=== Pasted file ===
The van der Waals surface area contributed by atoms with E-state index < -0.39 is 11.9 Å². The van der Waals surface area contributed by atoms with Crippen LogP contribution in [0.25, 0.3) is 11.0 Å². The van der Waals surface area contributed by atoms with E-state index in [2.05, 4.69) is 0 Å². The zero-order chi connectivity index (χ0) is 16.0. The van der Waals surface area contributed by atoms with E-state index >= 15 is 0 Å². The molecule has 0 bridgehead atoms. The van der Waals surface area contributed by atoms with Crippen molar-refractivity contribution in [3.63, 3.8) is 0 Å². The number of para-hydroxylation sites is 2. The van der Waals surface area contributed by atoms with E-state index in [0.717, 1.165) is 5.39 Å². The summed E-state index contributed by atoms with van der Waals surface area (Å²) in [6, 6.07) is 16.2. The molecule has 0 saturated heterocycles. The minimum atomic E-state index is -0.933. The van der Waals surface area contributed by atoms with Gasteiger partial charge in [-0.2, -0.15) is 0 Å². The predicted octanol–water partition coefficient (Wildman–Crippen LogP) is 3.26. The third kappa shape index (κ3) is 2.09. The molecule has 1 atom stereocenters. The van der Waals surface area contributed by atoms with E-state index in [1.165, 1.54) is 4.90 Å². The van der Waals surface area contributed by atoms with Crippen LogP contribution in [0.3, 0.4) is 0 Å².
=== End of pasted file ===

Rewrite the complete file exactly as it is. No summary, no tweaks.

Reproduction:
The van der Waals surface area contributed by atoms with E-state index < -0.39 is 11.9 Å². The van der Waals surface area contributed by atoms with Crippen LogP contribution in [0.25, 0.3) is 11.0 Å². The van der Waals surface area contributed by atoms with E-state index in [2.05, 4.69) is 0 Å². The zero-order chi connectivity index (χ0) is 16.0. The van der Waals surface area contributed by atoms with E-state index >= 15 is 0 Å². The molecule has 0 bridgehead atoms. The van der Waals surface area contributed by atoms with Crippen molar-refractivity contribution in [3.63, 3.8) is 0 Å². The number of para-hydroxylation sites is 2. The van der Waals surface area contributed by atoms with E-state index in [0.717, 1.165) is 5.39 Å². The summed E-state index contributed by atoms with van der Waals surface area (Å²) in [6, 6.07) is 16.2. The molecule has 0 saturated heterocycles. The minimum atomic E-state index is -0.933. The van der Waals surface area contributed by atoms with Gasteiger partial charge in [-0.2, -0.15) is 0 Å². The predicted octanol–water partition coefficient (Wildman–Crippen LogP) is 3.26. The third kappa shape index (κ3) is 2.09. The molecule has 1 atom stereocenters. The van der Waals surface area contributed by atoms with E-state index in [1.165, 1.54) is 4.90 Å². The van der Waals surface area contributed by atoms with Crippen LogP contribution in [0.3, 0.4) is 0 Å².